Ranworth, St Benet's, Pacificus

The Broads are my local wilderness.  I love the landscape, the wildlife and the slow waters. Under the wide skies I can be at one with nature; re-imagine Jesus’ lakeside ministry; slow down and escape from our 24/7 lifestyle; all that’s needed to catch up with a 3 mile an hour God.
Long ago, on an island where three rivers meet, hermits established a community. Following the example of Egyptian monks, the tidal marsh and reed beds was their green desert!  In time the community became a Benedictine  monastery and, until Henry VIII’s reforms, St. Benet’s Abbey was a powerful centre for the Christian faith.  Still the abbey has a powerful attraction.
Wandering on foot or by boat, I find my eyes searching for the familiar outlines of its ruined gate-house and scanning higher ground to catch sight of church towers on the horizon.  Higher than most is the one they call The Cathedral of the Broads - St. Helen’s, Ranworth
Visitors are invited to climb “89 spiral steps and two ladders” to see…

Come apart and rest awile

Traffic! It felt I’d been tailgated every mile of the way - aggressive drivers in my rear view mirror and almost in my boot, pushing me to go faster! Finally, at journeys end I parked by Moreston Creek and let the tension drain out of me.  It is a sort of lands end!  The North Pole is 2222 miles away and , apart from Blakeney Point, there’s nothing in between but sea and ice!
I thought I’d join holiday makers as they went out to see the seals but when I’d arrived early the ferry still sat firmly on the bottom.  Round about it long billed waders delved the rich mud and  a Little Egret stalked its prey in the shallows pools.  The liquid trill of a Curlew’s call carried on the and on high Larks sang their hearts out!
Soon a  trickle,  had turned into a stream of water pushing into the creek , lifting the grounded vessels and turning their bows to the flood. With that the ferrymen quickly got their passengers aboard and we were manoeuvring between the muddy banks and an honour guard of O…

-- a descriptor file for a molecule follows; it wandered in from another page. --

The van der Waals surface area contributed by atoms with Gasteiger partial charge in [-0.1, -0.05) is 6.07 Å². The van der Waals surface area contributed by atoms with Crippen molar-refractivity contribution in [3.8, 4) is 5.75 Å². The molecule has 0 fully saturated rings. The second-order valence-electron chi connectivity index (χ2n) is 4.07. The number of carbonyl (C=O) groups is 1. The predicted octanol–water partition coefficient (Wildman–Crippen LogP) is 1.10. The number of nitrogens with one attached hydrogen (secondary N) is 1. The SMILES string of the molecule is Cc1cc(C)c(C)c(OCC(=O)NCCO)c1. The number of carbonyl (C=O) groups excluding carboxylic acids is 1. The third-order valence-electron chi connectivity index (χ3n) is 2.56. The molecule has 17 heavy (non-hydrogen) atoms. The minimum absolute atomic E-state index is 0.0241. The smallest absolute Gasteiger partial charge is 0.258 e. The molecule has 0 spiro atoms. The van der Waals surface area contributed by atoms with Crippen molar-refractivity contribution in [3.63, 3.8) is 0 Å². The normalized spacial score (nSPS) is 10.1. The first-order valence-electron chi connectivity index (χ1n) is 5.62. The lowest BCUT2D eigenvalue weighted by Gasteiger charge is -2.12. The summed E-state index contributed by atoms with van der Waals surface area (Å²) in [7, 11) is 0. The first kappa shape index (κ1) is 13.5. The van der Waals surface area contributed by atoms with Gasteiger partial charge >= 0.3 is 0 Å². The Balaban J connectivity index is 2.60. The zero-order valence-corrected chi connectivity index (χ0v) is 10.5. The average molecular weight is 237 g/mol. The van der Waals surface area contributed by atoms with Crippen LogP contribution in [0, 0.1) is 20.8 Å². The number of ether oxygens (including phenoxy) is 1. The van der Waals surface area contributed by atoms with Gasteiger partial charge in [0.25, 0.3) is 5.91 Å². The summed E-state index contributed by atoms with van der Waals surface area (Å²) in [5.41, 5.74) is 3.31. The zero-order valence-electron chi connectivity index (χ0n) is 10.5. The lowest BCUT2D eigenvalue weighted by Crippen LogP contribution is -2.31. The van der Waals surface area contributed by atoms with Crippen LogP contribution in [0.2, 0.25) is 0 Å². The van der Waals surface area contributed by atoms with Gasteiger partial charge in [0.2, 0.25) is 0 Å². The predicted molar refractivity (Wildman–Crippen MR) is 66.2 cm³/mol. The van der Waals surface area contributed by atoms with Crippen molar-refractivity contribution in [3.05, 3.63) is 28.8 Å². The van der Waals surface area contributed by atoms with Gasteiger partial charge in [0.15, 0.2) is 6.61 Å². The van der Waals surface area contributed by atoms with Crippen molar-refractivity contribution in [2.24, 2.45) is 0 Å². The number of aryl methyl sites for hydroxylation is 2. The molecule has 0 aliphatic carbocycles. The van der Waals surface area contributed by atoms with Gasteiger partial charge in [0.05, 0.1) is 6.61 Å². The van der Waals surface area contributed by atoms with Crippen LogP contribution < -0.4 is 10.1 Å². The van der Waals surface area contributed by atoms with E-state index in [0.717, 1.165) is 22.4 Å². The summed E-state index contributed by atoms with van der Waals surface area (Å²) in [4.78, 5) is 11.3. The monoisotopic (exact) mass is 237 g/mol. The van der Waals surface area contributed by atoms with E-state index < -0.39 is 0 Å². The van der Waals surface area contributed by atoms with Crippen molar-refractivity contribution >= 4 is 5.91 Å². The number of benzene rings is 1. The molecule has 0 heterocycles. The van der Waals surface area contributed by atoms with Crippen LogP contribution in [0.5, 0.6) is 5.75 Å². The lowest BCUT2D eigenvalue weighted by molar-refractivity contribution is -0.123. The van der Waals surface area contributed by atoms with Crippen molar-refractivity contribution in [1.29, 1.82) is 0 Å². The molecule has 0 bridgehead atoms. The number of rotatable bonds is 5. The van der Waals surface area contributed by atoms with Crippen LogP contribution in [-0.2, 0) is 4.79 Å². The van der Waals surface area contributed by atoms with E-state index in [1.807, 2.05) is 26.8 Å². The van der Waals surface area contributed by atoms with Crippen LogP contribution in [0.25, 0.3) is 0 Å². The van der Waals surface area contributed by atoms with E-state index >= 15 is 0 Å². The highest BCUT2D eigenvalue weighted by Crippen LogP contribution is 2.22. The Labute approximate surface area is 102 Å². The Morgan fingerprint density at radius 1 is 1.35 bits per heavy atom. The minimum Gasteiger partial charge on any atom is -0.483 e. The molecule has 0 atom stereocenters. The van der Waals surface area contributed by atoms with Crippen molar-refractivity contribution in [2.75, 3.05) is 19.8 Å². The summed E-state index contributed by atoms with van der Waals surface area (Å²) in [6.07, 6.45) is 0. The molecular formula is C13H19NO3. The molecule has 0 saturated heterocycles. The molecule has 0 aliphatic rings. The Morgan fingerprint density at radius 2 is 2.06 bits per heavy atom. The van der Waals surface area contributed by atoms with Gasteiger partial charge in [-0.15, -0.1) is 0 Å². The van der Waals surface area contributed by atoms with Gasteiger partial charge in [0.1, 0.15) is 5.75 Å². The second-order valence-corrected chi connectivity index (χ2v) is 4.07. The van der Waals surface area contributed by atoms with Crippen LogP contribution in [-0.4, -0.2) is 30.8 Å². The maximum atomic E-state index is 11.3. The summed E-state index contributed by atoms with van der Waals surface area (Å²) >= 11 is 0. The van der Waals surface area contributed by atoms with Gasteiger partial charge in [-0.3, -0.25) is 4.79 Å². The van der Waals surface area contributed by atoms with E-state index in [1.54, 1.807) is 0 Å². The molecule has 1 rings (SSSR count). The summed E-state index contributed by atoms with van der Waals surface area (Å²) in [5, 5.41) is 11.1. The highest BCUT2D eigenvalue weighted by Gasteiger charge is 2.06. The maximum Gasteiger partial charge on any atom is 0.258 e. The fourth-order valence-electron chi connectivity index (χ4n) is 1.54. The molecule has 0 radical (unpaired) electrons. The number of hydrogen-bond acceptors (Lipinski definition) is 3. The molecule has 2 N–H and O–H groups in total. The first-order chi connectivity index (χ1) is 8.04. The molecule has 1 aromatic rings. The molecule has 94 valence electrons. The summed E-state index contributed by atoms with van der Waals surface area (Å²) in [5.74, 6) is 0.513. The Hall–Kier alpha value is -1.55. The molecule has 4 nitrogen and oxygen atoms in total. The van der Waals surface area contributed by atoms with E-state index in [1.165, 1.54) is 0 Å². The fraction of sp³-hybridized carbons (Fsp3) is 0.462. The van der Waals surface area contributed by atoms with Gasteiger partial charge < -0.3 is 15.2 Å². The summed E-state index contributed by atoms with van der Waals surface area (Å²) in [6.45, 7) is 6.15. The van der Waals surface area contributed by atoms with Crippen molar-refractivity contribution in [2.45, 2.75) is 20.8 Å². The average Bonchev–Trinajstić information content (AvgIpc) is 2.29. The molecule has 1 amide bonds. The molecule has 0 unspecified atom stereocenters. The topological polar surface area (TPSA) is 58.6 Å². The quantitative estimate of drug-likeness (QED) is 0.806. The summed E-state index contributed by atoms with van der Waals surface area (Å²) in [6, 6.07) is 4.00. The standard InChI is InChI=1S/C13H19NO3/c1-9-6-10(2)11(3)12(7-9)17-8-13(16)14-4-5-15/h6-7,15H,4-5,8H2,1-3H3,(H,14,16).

Ely was as much a holy island as Lindisfarne or Ionain Saxon times. To this day the cathedral stands on its little hill above the flat black fens, but since the meres and marshes were drained, on an island no more!
I had come to Ely in search of St. Withburg.In the 10th century monks stole her body from Dereham churchyard and enshrined her relics in the abbey church next to those of her royal and saintly sisters – Etheldreda and Sexburgh . Etheldreda founded the monastery in the 7th century and when she died Sexburgh became abbess.
The tides of time have washed away most traces of the holy sisters. HenryVIII’s commissioners made a thorough job of destroying their shrines. And, with the passing of the monasteries, the abbey church became the Cathedral for the Diocese of Ely.
I did find one direct link to the foundation years, parts of a memorial that once marked the grave of Ovin, Etheldreda’s steward. Dug up by chance in the 19th century, Ovin’s Stone now stands in the south aisle of th…